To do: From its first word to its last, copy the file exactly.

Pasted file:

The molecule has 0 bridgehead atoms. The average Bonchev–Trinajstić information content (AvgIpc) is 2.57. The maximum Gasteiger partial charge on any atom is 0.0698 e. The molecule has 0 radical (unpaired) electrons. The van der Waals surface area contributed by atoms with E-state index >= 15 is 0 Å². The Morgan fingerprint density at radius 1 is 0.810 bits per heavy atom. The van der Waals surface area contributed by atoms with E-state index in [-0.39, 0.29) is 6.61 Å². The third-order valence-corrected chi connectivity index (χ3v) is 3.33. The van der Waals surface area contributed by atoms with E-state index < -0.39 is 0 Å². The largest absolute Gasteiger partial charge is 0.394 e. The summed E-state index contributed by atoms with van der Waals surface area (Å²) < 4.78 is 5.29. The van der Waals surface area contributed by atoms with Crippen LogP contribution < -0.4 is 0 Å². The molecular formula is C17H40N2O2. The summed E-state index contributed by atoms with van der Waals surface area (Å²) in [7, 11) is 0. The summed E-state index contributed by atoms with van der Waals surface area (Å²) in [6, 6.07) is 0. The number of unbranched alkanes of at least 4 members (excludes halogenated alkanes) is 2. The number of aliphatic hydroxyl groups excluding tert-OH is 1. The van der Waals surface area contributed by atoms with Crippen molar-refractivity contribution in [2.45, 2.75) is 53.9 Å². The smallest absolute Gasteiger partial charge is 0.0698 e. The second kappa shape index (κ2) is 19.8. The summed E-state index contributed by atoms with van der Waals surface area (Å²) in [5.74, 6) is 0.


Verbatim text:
The molecule has 0 bridgehead atoms. The average Bonchev–Trinajstić information content (AvgIpc) is 2.57. The maximum Gasteiger partial charge on any atom is 0.0698 e. The molecule has 0 radical (unpaired) electrons. The van der Waals surface area contributed by atoms with E-state index >= 15 is 0 Å². The Morgan fingerprint density at radius 1 is 0.810 bits per heavy atom. The van der Waals surface area contributed by atoms with E-state index in [-0.39, 0.29) is 6.61 Å². The third-order valence-corrected chi connectivity index (χ3v) is 3.33. The van der Waals surface area contributed by atoms with E-state index < -0.39 is 0 Å². The largest absolute Gasteiger partial charge is 0.394 e. The summed E-state index contributed by atoms with van der Waals surface area (Å²) < 4.78 is 5.29. The van der Waals surface area contributed by atoms with Crippen LogP contribution < -0.4 is 0 Å². The molecular formula is C17H40N2O2. The summed E-state index contributed by atoms with van der Waals surface area (Å²) in [7, 11) is 0. The summed E-state index contributed by atoms with van der Waals surface area (Å²) in [6, 6.07) is 0. The number of unbranched alkanes of at least 4 members (excludes halogenated alkanes) is 2. The number of aliphatic hydroxyl groups excluding tert-OH is 1. The van der Waals surface area contributed by atoms with Crippen molar-refractivity contribution in [2.45, 2.75) is 53.9 Å². The smallest absolute Gasteiger partial charge is 0.0698 e. The second kappa shape index (κ2) is 19.8. The summed E-state index contributed by atoms with van der Waals surface area (Å²) in [5.74, 6) is 0.